German chancellor Angela Merkel welcomed the decision as “very important” one day ahead of the UN climate ambition summit. “The result makes it well worth skipping sleep for a night. I don't want to imagine what would have happened if we had not been able to achieve such a result.”
She put the decision into the context of the deal found for the long term budget and the coronavirus recovery funds. She said she was “very relieved” that leaders had managed to agree on this, as the second wave of the pandemic had Europe in its grip. On EU plans for future green growth, Merkel added: “The Green Deal is a core project to lead us into the future.”
Environment minister Svenja Schulze
With the decision, "Europe is embarking on a credible path towards climate neutrality 2050," said German environment minister Svenja Schulze. With the increase, the EU proves it takes the Paris Agreement serious and “now once again one of the pioneers in international climate action.”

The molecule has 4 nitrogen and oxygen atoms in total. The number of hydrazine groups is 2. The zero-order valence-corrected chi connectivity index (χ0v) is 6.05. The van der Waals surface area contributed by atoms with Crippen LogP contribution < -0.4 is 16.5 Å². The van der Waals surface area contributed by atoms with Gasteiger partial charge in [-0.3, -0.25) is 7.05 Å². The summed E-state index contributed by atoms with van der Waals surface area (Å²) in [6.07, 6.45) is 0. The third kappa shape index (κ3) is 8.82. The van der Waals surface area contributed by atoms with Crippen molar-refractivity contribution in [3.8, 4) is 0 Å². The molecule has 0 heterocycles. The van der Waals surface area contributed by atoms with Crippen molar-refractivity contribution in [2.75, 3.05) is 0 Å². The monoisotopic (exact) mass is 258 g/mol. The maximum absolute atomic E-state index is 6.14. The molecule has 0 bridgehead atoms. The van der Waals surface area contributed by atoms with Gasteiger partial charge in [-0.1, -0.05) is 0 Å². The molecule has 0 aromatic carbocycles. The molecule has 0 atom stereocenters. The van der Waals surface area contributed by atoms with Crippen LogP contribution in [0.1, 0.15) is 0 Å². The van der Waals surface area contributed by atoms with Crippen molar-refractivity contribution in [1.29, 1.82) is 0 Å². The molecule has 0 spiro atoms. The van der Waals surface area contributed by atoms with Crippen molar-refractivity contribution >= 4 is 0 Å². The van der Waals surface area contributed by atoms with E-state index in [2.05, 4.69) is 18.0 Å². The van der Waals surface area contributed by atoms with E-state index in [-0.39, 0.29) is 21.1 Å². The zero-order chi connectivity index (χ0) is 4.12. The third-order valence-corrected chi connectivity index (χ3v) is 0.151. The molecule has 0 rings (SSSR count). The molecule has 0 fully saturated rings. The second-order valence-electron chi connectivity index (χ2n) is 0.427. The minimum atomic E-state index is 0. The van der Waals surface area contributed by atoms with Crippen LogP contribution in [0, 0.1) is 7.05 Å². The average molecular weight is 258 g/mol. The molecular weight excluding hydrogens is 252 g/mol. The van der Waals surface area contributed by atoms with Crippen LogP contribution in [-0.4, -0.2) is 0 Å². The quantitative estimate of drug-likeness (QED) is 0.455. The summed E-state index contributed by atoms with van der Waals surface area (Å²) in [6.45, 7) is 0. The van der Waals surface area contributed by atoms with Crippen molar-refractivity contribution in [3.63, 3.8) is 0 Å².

Schulze alluded to the role of the German government in the negotiations as EU Council president. "This is a very important agreement for which we in the German government have worked hard."
Economy and energy minister Peter Altmaier
Economy and energy minister Peter Altmaier welcomed the decision to raise the 2030 reduction target. “This interim target is important on our way to making Europe a climate-neutral continent by 2050," the minister said. He emphasized that the EU now has ‘a unique opportunity’ to reconcile the goals of climate protection and rebuilding the economy. “We can secure jobs and create new ones by investing in innovations and new clean technologies."